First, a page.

A closer look at his baptism record revealed that the official who pulled the records for me did not read them carefully. Henry’s baptism stated he was born in New York on Pitt Street. Pitt Street crosses Delancey Street one short block away from where a “watch house” (the precursor to a police station) stood in 1834. Now I had my answer. Henry was born in New York City. And while he was not born “on Delancey Street,” he was born near the police station located on Delancey Street.

It turns out Henry’s parents, Heinrich and Katharina (Wick) Dauber, left Marburg soon after their first child died there in January 1834. Heinrich was a mauremeister, or master stone mason, and may have gone to New York City in search of work. One of Henry’s baptismal sponsors was his uncle Heinrich Wick, another mauremeister who also went to New York City. However, New York may not have appealed to either family. Heinrich Wick was back in Marburg by 1836, and according to Henry’s baptism record, the Dauber family returned to Marburg on 29 August 1838.

Henry knew he was born in New York and all post-1860 census records correctly list that.

Finally, the puzzle pieces all fit together. Henry’s baptismal record was copied into the Marburg church records when the family returned there from New York. Henry was a stone mason like his father and, when he began his time as a journeyman mason, he needed a Wanderbuch to travel from town to town. This passport listed his birth, found in the Marburg baptismal register, in error, as occurring in Marburg. Henry returned to New York in 1860, and that is why there were no early U.S. Census records for him. Henry knew he was born in New York and all post-1860 census records correctly list that. Henry did not need to naturalize as he was a U.S. citizen by virtue of his birth in New York. When he needed proof of his age for his Civil War pension, he showed them his Wanderbuch. The pension inspector did not care where he was born; only his age was necessary to determine his benefits.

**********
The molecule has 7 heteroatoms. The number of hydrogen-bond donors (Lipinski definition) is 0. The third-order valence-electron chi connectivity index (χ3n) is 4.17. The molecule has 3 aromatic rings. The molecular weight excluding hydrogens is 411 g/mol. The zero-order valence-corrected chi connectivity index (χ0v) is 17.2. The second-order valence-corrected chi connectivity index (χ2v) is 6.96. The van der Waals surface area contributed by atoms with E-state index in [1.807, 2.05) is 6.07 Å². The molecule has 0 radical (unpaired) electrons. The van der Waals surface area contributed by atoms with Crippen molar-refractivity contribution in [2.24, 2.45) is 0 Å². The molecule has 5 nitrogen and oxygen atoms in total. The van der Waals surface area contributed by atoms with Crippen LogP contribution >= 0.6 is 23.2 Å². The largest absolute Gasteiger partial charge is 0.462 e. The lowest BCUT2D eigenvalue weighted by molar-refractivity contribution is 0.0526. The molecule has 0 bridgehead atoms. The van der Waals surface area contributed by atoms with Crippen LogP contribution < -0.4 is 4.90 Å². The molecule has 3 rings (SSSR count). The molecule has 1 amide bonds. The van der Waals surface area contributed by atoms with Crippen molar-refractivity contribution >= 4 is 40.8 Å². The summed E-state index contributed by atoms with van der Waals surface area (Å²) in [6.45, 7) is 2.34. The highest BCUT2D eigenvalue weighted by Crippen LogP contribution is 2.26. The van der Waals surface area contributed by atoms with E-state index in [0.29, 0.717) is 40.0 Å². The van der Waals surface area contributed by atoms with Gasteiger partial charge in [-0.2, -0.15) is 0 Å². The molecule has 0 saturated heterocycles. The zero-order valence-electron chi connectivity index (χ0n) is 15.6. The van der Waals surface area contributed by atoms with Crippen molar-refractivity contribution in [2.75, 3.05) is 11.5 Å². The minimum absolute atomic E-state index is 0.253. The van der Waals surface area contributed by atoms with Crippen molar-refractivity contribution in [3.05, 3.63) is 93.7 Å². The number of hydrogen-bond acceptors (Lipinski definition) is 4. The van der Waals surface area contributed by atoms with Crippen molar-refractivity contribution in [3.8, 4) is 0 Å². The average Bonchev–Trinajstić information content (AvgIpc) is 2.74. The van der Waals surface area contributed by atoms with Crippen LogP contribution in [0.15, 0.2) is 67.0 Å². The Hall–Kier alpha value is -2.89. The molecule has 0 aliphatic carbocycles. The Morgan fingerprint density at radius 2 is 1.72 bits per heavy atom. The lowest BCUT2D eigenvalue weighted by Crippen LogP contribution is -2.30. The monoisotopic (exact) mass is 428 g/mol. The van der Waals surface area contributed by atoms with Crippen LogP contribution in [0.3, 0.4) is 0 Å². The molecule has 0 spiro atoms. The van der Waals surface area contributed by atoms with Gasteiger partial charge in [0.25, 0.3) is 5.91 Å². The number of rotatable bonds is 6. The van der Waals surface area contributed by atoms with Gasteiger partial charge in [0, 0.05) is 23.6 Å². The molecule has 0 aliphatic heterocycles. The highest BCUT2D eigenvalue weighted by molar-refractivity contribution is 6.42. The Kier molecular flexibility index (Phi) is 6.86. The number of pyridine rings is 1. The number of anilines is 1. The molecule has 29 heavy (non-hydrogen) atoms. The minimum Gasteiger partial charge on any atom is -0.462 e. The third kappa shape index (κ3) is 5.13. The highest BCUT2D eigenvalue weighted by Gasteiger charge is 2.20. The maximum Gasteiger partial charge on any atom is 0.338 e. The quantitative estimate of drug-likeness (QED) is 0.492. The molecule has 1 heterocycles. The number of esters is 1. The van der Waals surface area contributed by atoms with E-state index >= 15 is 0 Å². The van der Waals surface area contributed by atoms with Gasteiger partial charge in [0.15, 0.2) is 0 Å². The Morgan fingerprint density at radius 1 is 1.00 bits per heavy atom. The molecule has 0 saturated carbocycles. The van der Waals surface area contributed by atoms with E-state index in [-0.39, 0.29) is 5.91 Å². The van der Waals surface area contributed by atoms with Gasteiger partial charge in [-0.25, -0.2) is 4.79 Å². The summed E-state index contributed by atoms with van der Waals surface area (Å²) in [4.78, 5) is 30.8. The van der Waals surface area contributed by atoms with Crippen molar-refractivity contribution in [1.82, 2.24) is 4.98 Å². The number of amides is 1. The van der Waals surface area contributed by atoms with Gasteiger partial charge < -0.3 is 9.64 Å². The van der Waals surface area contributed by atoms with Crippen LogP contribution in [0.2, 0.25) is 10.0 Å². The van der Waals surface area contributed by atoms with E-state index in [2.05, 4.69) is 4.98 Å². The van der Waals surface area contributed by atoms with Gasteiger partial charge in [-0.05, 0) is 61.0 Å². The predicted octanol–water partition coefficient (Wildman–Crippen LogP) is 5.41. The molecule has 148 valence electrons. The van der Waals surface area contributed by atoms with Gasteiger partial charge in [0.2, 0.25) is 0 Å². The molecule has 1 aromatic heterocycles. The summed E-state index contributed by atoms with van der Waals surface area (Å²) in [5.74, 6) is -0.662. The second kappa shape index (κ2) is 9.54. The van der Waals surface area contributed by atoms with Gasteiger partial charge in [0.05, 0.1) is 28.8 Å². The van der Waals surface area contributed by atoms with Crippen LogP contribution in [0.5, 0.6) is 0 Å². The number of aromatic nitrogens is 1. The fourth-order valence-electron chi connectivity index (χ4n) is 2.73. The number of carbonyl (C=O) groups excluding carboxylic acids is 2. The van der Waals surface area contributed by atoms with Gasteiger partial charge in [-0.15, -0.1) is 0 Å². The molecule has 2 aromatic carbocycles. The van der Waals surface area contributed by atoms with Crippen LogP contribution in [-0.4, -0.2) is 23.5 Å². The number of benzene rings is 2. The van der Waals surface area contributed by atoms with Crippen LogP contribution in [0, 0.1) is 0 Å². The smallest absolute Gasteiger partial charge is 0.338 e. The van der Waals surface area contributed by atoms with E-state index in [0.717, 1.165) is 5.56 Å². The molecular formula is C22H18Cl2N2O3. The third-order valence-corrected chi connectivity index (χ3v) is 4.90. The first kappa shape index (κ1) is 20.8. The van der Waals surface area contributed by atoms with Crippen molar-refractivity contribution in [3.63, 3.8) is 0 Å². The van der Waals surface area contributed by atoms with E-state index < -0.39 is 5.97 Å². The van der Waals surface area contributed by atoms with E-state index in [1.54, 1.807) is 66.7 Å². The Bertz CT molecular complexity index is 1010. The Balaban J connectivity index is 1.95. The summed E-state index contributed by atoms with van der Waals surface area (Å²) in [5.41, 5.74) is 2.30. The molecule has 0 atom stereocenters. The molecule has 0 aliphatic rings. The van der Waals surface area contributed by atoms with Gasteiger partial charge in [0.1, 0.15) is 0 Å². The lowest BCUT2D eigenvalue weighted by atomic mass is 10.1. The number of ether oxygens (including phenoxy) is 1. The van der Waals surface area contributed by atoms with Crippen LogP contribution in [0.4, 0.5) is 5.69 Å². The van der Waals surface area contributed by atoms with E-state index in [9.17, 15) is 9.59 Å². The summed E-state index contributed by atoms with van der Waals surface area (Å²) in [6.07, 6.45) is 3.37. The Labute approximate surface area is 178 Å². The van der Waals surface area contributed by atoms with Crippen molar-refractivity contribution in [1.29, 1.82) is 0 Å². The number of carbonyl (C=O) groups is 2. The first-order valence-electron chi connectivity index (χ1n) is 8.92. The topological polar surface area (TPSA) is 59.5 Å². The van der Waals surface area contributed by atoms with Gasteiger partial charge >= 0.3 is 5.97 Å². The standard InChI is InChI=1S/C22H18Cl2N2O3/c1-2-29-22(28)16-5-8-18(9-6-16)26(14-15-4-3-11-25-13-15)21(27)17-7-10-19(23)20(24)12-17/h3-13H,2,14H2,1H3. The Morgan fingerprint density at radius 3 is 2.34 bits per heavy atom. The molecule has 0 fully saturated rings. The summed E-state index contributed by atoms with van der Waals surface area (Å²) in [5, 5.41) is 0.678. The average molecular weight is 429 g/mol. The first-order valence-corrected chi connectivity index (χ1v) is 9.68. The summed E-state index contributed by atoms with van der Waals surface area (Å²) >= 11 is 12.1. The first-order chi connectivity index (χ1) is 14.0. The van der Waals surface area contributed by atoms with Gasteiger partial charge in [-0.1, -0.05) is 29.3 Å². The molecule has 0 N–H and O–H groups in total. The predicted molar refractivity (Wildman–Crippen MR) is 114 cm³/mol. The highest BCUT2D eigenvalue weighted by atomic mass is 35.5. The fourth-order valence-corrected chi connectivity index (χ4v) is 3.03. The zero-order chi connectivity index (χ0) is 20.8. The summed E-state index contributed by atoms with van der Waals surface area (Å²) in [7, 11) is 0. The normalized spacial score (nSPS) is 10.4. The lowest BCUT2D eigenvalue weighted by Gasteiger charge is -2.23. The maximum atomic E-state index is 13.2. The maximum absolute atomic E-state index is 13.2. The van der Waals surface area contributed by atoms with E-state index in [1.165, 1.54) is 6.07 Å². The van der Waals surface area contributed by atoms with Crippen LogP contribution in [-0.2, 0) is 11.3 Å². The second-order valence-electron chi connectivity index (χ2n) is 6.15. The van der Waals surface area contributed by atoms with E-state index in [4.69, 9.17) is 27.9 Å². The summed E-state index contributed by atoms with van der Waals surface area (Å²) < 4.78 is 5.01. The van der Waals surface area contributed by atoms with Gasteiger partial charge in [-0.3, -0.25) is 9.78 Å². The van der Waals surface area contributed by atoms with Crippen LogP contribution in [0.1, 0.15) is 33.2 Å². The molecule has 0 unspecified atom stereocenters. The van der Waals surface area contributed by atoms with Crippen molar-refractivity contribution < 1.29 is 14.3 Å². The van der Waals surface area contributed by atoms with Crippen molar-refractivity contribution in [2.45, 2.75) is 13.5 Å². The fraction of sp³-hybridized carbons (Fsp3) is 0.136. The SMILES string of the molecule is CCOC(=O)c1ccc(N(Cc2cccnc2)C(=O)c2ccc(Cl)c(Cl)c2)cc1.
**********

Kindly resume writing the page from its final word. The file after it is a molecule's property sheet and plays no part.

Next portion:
About Pam Holland

Pam is a certificate holder from the Boston University Genealogical Research program and has researched family history for over 14 years. She has attended numerous genealogical institutes, including Samford University Institute of Genealogy and Historical Research (IGHR) and Salt Lake Institute of Genealogy (SLIG). She also has a B.A. from the College of Wooster and a M.S. from Northeastern University. Her areas of interest include New England, New York (both city and state), Ireland, Germany, Social History, and DNA.

12 thoughts on “An elegant resolution

  1. Great sleuthing, Pam. Text book example of the incomparable value of carefully studying primary records and leaving no stone unturned. In this research, haste can make waste and patience truly is a virtue!

  2. Marburg Germany is the city with the most documented genealogy in the world.
    The Marburger Sippenbuch, 23 giant volumes and the lifetime work of Kurt Stahr has detailed genealogy and life of nerely every resident of Marburg back to the year 1500. You are lucky!